Despite abundant praise from the music press and associations with the likes of David Bowie and Jonathan Demme, TV on the Radio has always been a spectral group in indie rock. The members appear to float through the ether of adulation and powerful connections—not to suggest they have not helped engineer their own powerful stature.
True to form, the charming Nine Types of Light is an unfussy release that is likely to elicit more praise. Opener "Second Song" is a buzzing, richly layered piece that unfolds slowly into a swaggering stomp before ending awash in horns. Meanwhile, "Killer Crane" pullulates as its vibrating electronics and sterile piano reveal a cacophony of percussion and woodwinds; the result is rich, but never cluttered or distracting.
TV on the Radio's best asset has been its ability to deliver spice with sugar. "No Future Shock" smacks its jerky rhythms around before exploding into a crescendo of shouts, throttled guitars and strangled horns. "Caffeinated Consciousness" ebbs and flows, dispensing its apocalyptic lyrics as barked invectives or soothing coos.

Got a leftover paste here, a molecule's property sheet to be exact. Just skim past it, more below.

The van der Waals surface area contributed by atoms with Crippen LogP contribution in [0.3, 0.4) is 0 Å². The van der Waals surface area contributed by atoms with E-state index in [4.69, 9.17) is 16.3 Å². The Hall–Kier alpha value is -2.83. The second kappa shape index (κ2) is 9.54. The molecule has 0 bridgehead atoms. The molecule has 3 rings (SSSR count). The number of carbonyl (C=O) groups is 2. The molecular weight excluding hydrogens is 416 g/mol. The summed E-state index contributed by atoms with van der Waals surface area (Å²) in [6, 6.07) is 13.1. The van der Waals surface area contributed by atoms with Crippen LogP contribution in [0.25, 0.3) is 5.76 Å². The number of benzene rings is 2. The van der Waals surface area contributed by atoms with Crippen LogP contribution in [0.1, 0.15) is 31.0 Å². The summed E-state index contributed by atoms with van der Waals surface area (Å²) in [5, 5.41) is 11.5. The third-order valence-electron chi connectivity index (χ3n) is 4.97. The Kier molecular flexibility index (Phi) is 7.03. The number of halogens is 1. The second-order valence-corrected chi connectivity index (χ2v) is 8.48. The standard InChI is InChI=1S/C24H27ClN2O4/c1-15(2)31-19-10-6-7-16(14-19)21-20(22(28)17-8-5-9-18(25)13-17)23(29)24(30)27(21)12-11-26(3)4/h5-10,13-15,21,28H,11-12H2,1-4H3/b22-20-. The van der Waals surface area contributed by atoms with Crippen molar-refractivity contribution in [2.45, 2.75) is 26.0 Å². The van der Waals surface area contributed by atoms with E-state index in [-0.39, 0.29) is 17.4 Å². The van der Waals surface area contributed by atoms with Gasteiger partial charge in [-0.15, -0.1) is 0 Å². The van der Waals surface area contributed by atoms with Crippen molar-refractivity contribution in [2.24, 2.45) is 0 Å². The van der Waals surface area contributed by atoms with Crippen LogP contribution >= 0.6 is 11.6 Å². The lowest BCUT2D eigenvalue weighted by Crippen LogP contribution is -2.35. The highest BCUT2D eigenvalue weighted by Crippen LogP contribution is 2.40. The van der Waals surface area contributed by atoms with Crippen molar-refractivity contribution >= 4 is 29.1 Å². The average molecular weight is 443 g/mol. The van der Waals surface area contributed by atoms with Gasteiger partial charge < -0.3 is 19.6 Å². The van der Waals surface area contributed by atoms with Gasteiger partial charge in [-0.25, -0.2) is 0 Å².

Another in a lineage of strong releases, the only milestone of Nine Types of Light is a somber one: This record will be the last featuring bassist Gerard Smith, who recently lost his battle with lung cancer.
Recently, Robert Christgau stated, "It is racial stereotyping pure and simple to call TVOTR a funk band." Instead, one hopes, people may have been digging Smith's presence—specifically, the way his bass anchors the beautiful "Keep Your Heart" and drives the bouncy "Will Do."